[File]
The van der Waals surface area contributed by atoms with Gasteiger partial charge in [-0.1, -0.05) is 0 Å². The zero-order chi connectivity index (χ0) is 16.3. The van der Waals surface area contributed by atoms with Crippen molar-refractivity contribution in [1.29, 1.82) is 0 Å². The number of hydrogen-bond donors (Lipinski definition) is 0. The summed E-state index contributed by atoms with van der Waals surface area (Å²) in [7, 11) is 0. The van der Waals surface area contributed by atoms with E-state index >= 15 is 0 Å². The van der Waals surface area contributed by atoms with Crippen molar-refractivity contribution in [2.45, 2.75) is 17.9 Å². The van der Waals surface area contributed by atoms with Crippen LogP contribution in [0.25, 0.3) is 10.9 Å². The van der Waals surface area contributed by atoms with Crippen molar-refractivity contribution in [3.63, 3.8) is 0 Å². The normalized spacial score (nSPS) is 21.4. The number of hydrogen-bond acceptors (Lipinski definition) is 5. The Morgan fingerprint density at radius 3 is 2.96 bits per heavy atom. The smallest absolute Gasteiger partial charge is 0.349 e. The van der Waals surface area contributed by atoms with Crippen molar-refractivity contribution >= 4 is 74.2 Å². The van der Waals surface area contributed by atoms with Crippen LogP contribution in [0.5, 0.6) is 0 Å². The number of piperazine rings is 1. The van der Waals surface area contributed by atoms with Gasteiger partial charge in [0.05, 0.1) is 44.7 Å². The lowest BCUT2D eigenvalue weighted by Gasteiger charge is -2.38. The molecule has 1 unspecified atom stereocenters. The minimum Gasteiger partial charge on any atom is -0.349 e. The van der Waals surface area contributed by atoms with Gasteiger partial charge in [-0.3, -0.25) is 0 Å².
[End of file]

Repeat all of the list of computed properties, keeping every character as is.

The van der Waals surface area contributed by atoms with Gasteiger partial charge in [-0.1, -0.05) is 0 Å². The zero-order chi connectivity index (χ0) is 16.3. The van der Waals surface area contributed by atoms with Crippen molar-refractivity contribution in [1.29, 1.82) is 0 Å². The number of hydrogen-bond donors (Lipinski definition) is 0. The summed E-state index contributed by atoms with van der Waals surface area (Å²) in [7, 11) is 0. The van der Waals surface area contributed by atoms with E-state index >= 15 is 0 Å². The van der Waals surface area contributed by atoms with Crippen molar-refractivity contribution in [2.45, 2.75) is 17.9 Å². The van der Waals surface area contributed by atoms with Crippen LogP contribution in [0.25, 0.3) is 10.9 Å². The van der Waals surface area contributed by atoms with Crippen molar-refractivity contribution in [3.63, 3.8) is 0 Å². The normalized spacial score (nSPS) is 21.4. The number of hydrogen-bond acceptors (Lipinski definition) is 5. The Morgan fingerprint density at radius 3 is 2.96 bits per heavy atom. The smallest absolute Gasteiger partial charge is 0.349 e. The van der Waals surface area contributed by atoms with Crippen molar-refractivity contribution >= 4 is 74.2 Å². The van der Waals surface area contributed by atoms with Crippen LogP contribution in [0.5, 0.6) is 0 Å². The number of piperazine rings is 1. The van der Waals surface area contributed by atoms with Gasteiger partial charge in [0.05, 0.1) is 44.7 Å². The lowest BCUT2D eigenvalue weighted by Gasteiger charge is -2.38. The molecule has 1 unspecified atom stereocenters. The minimum Gasteiger partial charge on any atom is -0.349 e. The van der Waals surface area contributed by atoms with Gasteiger partial charge in [-0.3, -0.25) is 0 Å².